Pop vocal groups have always been a sub-genre of rock ‘n’ roll. From the early doo-wop sounds of The Ink Spots in the ’50s to the Brill Building girl groups like The Chiffons of early ’60s, to the surf sound of The Beach Boys, the bubble-gum sound of Osmonds, Motown’s Jackson 5, and the ’70s Puerto Rican boy band Menudo, vocal-based groups have been a backbone of pop-rock history.

Inspired by the Jackson 5 from the ’60s, producer Maurice Starr created an urban vocal group with five (later six) young African-American males. New Edition, created in 1984, was a pop/R&B/hip hop amalgam that has been termed “bubble-gum urban” in its earliest sound. As it evolved, New Edition became the seminal launching pad for a new urban sound called “new jack swing” (see chapter on Contemporary R&B).

Following his success with the black-singers version New Edition, Starr created a white-version with a quintet called New Kids on the Block (NKOTB) in 1986 to appeal to the pre-teen/early teen girl demographic. NKOTB enjoyed chart success from the late ’80s into the early ’90s with “I’ll Be Loving You” and other teen-throb love ballads targeted at their fan base. Though they only had three #1 songs and only nine in the Top 10, the massive success of NKOTB was in the endless concert touring and mass marketing of the group.

NKOTBInto the early ’90s, after relentless touring and as many as 200 concerts a year, the group had developed an extensive worldwide following, an enthusiastic official fan club, and a sizeable licensing market (which included, among other items, lunch boxes, comic books, trading cards, and dolls). The tours, merchandising, pay-per-view concerts, and album sales reported to gross almost $600 million in 1991 alone. Though they would never again reach the success of the early ’90s, eventually breaking up in 1994, the highly-polished, all-vocal boy band formula of New Kids on the Block became the model for other pop vocal groups hoping to achieve the same success. One of the off-shoots of the touring of the Asian countries by NKOTB and the boy-bands to follow was the rise of their versions, as seen in the J-Pop in Japan and the K-Pop in Korea. For example, many of these groups, like Korea’s BTS, show the influence of the ’80s and ’90s American boy bands.

In the mid-’90s, manager/producer Lou Pearlman adopted the boy-band formula and formed a series of successful groups. Pearlman auditioned and formed the Backstreet Boys in 1993 and *NSYNC in 1995, though it was not until the end of the decade until they saw any chart success. Beginning in 1997 through 1999, these two boy “groups” (since they did not play the instruments on their records, the term “boy bands” is somewhat misleading), along with 98 Degrees were at the forefront of a wave of pre-adult girl heartthrob ensembles. Like the ’80s ground-breakers, New Kids on the Block, the wave of pop boy bands at the end of the ’90s were as much marketed products as musical performers. With much-publicized personalities, polished choreography, and multimedia fanfare, *NSYNC, Backstreet Boys, 98 Degrees, and others were gold mines of financial success for their producers, managers, and record companies.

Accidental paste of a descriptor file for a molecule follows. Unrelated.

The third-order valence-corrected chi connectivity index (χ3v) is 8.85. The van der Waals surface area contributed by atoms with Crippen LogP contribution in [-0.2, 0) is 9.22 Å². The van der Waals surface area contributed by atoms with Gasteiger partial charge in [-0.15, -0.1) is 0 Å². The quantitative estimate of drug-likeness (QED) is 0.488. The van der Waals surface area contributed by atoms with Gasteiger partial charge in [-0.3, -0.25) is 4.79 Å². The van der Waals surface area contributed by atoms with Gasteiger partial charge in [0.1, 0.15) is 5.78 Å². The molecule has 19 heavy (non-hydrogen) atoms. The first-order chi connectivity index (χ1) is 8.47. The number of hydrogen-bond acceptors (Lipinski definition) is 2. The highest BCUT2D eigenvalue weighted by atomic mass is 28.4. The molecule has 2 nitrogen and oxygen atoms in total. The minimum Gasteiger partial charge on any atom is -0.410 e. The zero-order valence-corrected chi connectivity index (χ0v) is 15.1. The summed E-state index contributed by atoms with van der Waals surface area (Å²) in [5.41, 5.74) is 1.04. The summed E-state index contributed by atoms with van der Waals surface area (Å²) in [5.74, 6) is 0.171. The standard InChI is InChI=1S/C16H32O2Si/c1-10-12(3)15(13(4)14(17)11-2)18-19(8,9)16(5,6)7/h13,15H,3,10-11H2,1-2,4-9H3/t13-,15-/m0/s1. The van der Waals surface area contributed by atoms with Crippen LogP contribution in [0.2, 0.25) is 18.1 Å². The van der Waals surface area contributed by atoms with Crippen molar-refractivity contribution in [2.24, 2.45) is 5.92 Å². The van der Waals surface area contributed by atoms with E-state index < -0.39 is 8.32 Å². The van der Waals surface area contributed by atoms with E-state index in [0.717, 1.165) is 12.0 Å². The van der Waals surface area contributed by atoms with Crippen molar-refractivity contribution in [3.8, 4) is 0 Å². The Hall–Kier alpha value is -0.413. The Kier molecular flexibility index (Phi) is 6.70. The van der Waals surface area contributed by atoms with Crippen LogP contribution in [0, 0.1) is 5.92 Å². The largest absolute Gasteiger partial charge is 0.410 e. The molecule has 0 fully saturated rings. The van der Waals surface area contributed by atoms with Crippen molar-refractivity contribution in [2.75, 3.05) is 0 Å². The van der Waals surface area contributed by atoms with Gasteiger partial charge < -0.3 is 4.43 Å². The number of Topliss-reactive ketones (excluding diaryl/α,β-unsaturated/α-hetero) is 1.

Justin Timberlake 01Matching the standard of the ’80s, the images of the ’90s boy bands were a ubiquitous presence in the culture of America and the world. While most of the ’90s boy bands evaporated into obscurity by the early 2000s, one member successfully transitioned from boy band to solo artist: *NSYNC’s Justin Timberlake emerged as one of the most significant pop artists of the first two decades of the new century. With five #1 and nineteen Top 10 hits, Timberlake expanded the look and the sound of the group into a solo career.

While the boy bands dominated most of the decade, two girl groups should be recognized as framing the pop male-group sounds. Prior to the reliance on image marketing, depending instead on the actual musical product, the short-lived trio, Wilson Phillips, would imprint the charts with three #1 songs in 1990 and 1991. Their 1990 self-titled debut album, which had two #1 songs, including “Hold On,” would go 5x multi-platinum, making it one of the fastest-selling debut albums in history.

In the latter half of the ’90s, another girl group would prove to be part of the pop-group phenomenon of the decade. Britain’s Spice Girls, which seemed to be carefully designed to be equal parts independent feminists, well-defined, sexy personalities, and light-hearted, fun-all-the-time ensemble, was promoted as Great Britain’s counterpart to America’s boy-bands. If the boy-bands of the ’90s were an extension of Motown’s Jackson 5, the Spice Girls were a reimagining of the Supremes. 

Spice GirlsDespite the original group having a recording career of barely two years (the five was reduced to four when Ginger Spice left in 1998), the Spice Girls tallied sales of over 37 million with their first two albums. With extensive touring and merchandise licensing of everything from posters to celebrity dolls, the group earned a reported gross of between $600-800 million. Even though the active years were few, the Spice Girls managed to sell over 100 million records, making them the most successful girl group in pop music history. Despite winning over 80 national and worldwide awards from MTV, Billboard, American Music Awards, VH1, and others, the Spice Girls never won or were even nominated for a Grammy.